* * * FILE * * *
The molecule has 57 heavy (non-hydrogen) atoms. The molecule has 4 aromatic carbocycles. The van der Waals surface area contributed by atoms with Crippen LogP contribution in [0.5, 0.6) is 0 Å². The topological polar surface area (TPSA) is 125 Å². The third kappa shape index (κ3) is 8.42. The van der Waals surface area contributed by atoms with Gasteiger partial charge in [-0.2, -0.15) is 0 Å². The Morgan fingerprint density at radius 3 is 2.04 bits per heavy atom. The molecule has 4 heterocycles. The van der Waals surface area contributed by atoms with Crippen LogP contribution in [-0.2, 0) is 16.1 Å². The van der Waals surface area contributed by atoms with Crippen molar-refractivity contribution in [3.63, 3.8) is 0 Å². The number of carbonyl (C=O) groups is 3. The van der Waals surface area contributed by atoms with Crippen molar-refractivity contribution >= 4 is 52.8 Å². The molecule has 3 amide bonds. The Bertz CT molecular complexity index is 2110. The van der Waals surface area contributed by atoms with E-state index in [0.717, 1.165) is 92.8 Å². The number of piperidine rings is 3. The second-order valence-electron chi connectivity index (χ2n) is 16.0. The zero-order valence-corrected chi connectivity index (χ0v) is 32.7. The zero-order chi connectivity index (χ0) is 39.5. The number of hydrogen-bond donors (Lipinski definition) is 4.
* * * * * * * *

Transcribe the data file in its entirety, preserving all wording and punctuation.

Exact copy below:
The molecule has 57 heavy (non-hydrogen) atoms. The molecule has 4 aromatic carbocycles. The van der Waals surface area contributed by atoms with Crippen LogP contribution in [0.5, 0.6) is 0 Å². The topological polar surface area (TPSA) is 125 Å². The third kappa shape index (κ3) is 8.42. The van der Waals surface area contributed by atoms with Gasteiger partial charge in [-0.2, -0.15) is 0 Å². The Morgan fingerprint density at radius 3 is 2.04 bits per heavy atom. The molecule has 4 heterocycles. The van der Waals surface area contributed by atoms with Crippen LogP contribution in [-0.2, 0) is 16.1 Å². The van der Waals surface area contributed by atoms with Crippen molar-refractivity contribution in [3.63, 3.8) is 0 Å². The number of carbonyl (C=O) groups is 3. The van der Waals surface area contributed by atoms with Crippen molar-refractivity contribution >= 4 is 52.8 Å². The molecule has 3 amide bonds. The Bertz CT molecular complexity index is 2110. The van der Waals surface area contributed by atoms with E-state index in [0.717, 1.165) is 92.8 Å². The number of piperidine rings is 3. The second-order valence-electron chi connectivity index (χ2n) is 16.0. The zero-order valence-corrected chi connectivity index (χ0v) is 32.7. The zero-order chi connectivity index (χ0) is 39.5. The number of hydrogen-bond donors (Lipinski definition) is 4.